Imagine sitting in your den, chatting with your pharmacist over a cup of coffee. For one uninterrupted hour it’s just you, your prescription medications and your pharmacist — answering your questions.
In a partnership with national health plan company WellCare Health Plans, Inc., the UF College of Pharmacy is receiving $2.5 million to establish a Medication Therapy Management Call Center. The call center satisfies a government requirement for health-plan providers of the Medicare prescription drug benefit to provide once a year comprehensive medication review with quarterly follow ups, called Medication Therapy Management (MTM).
The importance of the MTM call center is to see if patients follow their medication plans and to identify any non-prescribed drugs the patient could take that may affect other medications, said David Angaran, M.S. a clinical professor at the college and director of the call center.
A pharmacist would have a difficult time having a 30-minute uninterrupted conversation with even one patient a day, Angaran said. Utilizing new MTM patient management software developed by Gold Standard/Elsevier, the call center can better reach thousands of patients to discover details that the patients’ health-care providers may not know.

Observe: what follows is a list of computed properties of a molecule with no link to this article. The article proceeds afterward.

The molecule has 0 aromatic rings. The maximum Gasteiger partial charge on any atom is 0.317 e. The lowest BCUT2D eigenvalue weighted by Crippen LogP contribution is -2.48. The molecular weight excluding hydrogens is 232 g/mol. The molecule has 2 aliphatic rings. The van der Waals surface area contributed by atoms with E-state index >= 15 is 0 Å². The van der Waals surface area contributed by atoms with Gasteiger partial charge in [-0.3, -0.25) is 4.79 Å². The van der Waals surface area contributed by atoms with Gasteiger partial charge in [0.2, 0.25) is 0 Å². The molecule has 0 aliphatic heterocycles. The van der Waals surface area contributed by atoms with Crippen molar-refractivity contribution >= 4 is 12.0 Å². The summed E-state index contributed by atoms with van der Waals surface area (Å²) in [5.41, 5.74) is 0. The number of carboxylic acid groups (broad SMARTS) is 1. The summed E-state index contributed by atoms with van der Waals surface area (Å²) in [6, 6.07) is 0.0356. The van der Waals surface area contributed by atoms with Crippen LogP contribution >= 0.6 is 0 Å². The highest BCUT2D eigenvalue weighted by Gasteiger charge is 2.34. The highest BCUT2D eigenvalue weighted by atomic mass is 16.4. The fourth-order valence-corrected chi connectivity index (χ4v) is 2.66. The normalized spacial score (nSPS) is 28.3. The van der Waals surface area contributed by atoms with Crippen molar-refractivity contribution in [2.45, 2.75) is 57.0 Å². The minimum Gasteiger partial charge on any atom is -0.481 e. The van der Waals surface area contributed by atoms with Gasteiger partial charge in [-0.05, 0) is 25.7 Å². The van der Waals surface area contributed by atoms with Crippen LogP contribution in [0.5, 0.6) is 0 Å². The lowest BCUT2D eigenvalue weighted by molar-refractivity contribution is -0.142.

“When you go to a pharmacy, you get this sense that everyone’s rushing. You’re standing, and you have no privacy,” Angaran said. “Our belief is that the patients open up more because they are in the comfort of their homes.”
Of WellCare’s 800,000 members, the UF Call Center will contact patients who have three or more chronic diseases and take eight or more medications that exceed $3,000 in total costs annually. WellCare provides the call center with records of the patients’ medications and diseases.
Qualified patients are sent a letter informing them that they are automatically included for the service but may opt-out. An appointment call time is scheduled when the patient can have their medications in front of them. Before placing the call, the team reviews the patient’s pharmacy records to identify their prescriptions, potential drug interactions, compliance, and cost issues to assist in the medication review.
After spending 30-60 minutes with each patient and developing a medication action plan, the call center team sends a copy of the plan to the patient and a list of potential drug related issues with possible solutions and references to their physician.
Besides patient care, the call center brings academic and research opportunities to the college.
Teresa Roane, Heather Hardin and Anna Hall, all Pharm.D., and clinical assistant professors in UF’s College of Pharmacy, supervise the 12 student pharmacists and gather data to publish research findings about the effectiveness of the call center’s efforts.
“The students work really well with the technology,” Hardin said. “Because the call center is so new, this is a learning process for all of us, and they are instrumental in the development of the MTM protocols.”
Michele Lawson, an MTM trainer, teaches the students how to be empathetic pharmacy-care consultants, encourages the call center student interns to put their patient-skills to work with this advice:
“You can hear a smile through the phone, so always smile,” she said. “When you’re on the phone you should feel like you’re holding their hand.”